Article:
Friday, 15th August 2015
Yesterday we went back to Predannack and across walked to Kynance Cove which has become a favourite circular walk for us. After torrential rain all day on Thursday, it was pretty wet! But despite grey clouds it didn’t rain on us during the walk.
Predannack circular via Kynance Cove (5 miles)
The walk from Lower Predannack Wollas Farm, (geese honking loudly in the barn) to the coast and then across the headland mostly consists of sloshing through puddles or skirting pools of water which looked too deep to slosh in. Sloshing is actually good fun if you’re wearing the right gear, which luckily we are today.
The Water Mint is growing, appropriately, all along the route.
Did you know that the use of mint in cooking dates back to Roman times when they cultivated an aromatic plant believed to have been the water mint? This is, according to The Reader’s Digest Wild Flower Book, the commonest of all the mints in the British Isles and was used as an early form of smelling salts and for many other medicinal purposes – especially in the treatment of earache and stomach upsets. Anyway – here it is, marking our route across the soggy uplands of the Predannack Downs.
Dexter cattle wander the heathland here, playing a part in conserving and restoring grassland habitats. The National Trust say that these cattle are perfect for grazing in this area as they are not only hardy, but small hoofed which is ideal for craggier cliff tops.
Now, as you know, I’m not the greatest fan of cows. But these seem docile enough, all lying down and only turning their heads to gaze at us curiously as we splash past. One of them didn’t even wake up and we crept past quietly so as not to disturb her:
I have to admit though to being a little concerned about their closeness to the edge of the cliffs. How do they not wander off in the middle of the night and end up in the sea? I’m sure this sleeping cow is just plain exhausted from having been up all night worrying whether her calf will wake up and wander over the edge!
Before we’re forced to mount a cow rescue operation, we leave the Dexters behind us and move on across the headland, now through paths surrounded by heathers:
and ankle deep in water:
Soon we reach the only steep descent on this walk, down to Soap Cove. Across the valley there’s a waterfall that certainly wasn’t there last time:
And, as we clamber down the slippery path, we see below that our usual stream crossing point has become a veritable torrent of running water!
We carry on down regardless but need to take a little inland diversion so that we can hop across at a safer point, before climbing our way up the other side.
At the top Mr RR spots a little bird and manages to capture a shot as I’m still recovering from my struggle upwards!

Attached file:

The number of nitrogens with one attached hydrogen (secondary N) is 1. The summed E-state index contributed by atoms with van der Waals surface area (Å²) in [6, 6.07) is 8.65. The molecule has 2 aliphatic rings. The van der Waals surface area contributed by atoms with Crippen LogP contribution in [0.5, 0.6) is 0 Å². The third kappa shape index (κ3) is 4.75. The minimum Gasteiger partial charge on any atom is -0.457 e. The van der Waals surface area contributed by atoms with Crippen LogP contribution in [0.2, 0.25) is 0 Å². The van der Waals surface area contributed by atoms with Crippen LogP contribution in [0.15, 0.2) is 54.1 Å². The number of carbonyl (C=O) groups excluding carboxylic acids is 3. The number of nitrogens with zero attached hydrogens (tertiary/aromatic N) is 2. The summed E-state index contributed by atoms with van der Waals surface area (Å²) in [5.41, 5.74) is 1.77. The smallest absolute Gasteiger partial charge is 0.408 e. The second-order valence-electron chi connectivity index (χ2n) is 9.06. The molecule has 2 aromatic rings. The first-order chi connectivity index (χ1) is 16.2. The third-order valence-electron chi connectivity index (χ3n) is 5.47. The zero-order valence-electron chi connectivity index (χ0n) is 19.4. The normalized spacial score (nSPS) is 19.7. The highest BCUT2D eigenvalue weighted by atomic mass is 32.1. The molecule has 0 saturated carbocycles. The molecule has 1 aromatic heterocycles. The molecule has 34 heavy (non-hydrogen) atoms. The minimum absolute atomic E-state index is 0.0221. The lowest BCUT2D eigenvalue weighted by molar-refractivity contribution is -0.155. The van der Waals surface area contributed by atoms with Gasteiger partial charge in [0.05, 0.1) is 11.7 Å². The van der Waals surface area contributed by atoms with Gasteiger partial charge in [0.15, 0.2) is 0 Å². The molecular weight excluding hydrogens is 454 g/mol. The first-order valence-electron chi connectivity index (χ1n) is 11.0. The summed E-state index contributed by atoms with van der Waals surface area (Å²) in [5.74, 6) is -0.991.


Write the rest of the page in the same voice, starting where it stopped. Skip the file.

It’s a Wheatear – a female I think and a first for me. I haven’t seen this bird so close before. It’s name comes from ‘hwit‘ and ‘ores‘ – Anglo-Saxon words for ‘white’ and ‘rump’ which are its most noticeable features. Seen mainly on heathland and around coastal areas, this little bird is a summer migrant, arriving in March or April and nesting in drystone walls or under large stones between April and July before heading off back to Africa in August for the winter – what a hectic lifestyle it’s chosen!
We carry on across the Downs until we can see Kynance Cove ahead of us:
and then turn inland and slosh our way through watery fields and meadows. We’ve noticed mushrooms and toadstools along the way:
unsurprisingly as it’s so damp here, but we’re astonished to see a cow pat growing its own fungi!
By the way, I refuse to get into the identification of mushrooms and toadstools here – I have enough problems with birds and flowers, and have no wish to be responsible for somebody’s experimenting with mushrooms thank you!
As we walk on with the Predannack Airfield on our right, we pass through drifts of daisy like flowers:
Scented Mayweed – also known as Wild Chamomile.
With a pronounced scent of apple, this flower can be picked in July and August and used for making tea – said to be a cure for indigestion and insomnia.
The wind is rising now, and its blowing towards us, which is great for keeping the hair out of your eyes, but very hard work for walking! It’s getting wetter now as well, the ground always damp here, is saturated and the puddles and pools becoming harder to navigate around. No matter, most of them can be sloshed through with no problem. And at the ford, which we usually splash across without a second thought, someone has built a little wooden bridge across what is now a rushing stream.
Trouble does occur though when, on reaching a farm gate, completely immersed in water, Mr RR does the gentlemanly thing and hops across the water to open the large gate which seems like a less wet route. He walks backwards with the gate whilst I slosh my way through. However, he is then stuck behind the gate on a hillock surrounded by knee deep water and can’t get around it without getting very wet. He finally has to push the large gate shut so that he can get off of his island, and manages to splish, splash and splosh his way through the side gate – it was all very funny from where I was standing – on the dry side!
I did laugh…..although Mr RR may not have thought it so amusing. He managed though, without getting too wet..hahaha.
Plain sailing after this….except for the stony stile where I tried to descend without going down the very narrow stony steps and plonked down in very ungainly fashion on the wall ……Mr RR may have got his own back a bit there in the laughter stakes! Luckily he didn’t have the camera!
Total miles walked this year: 534.5
Associated artwork for Ricketyrambler by Mr RR: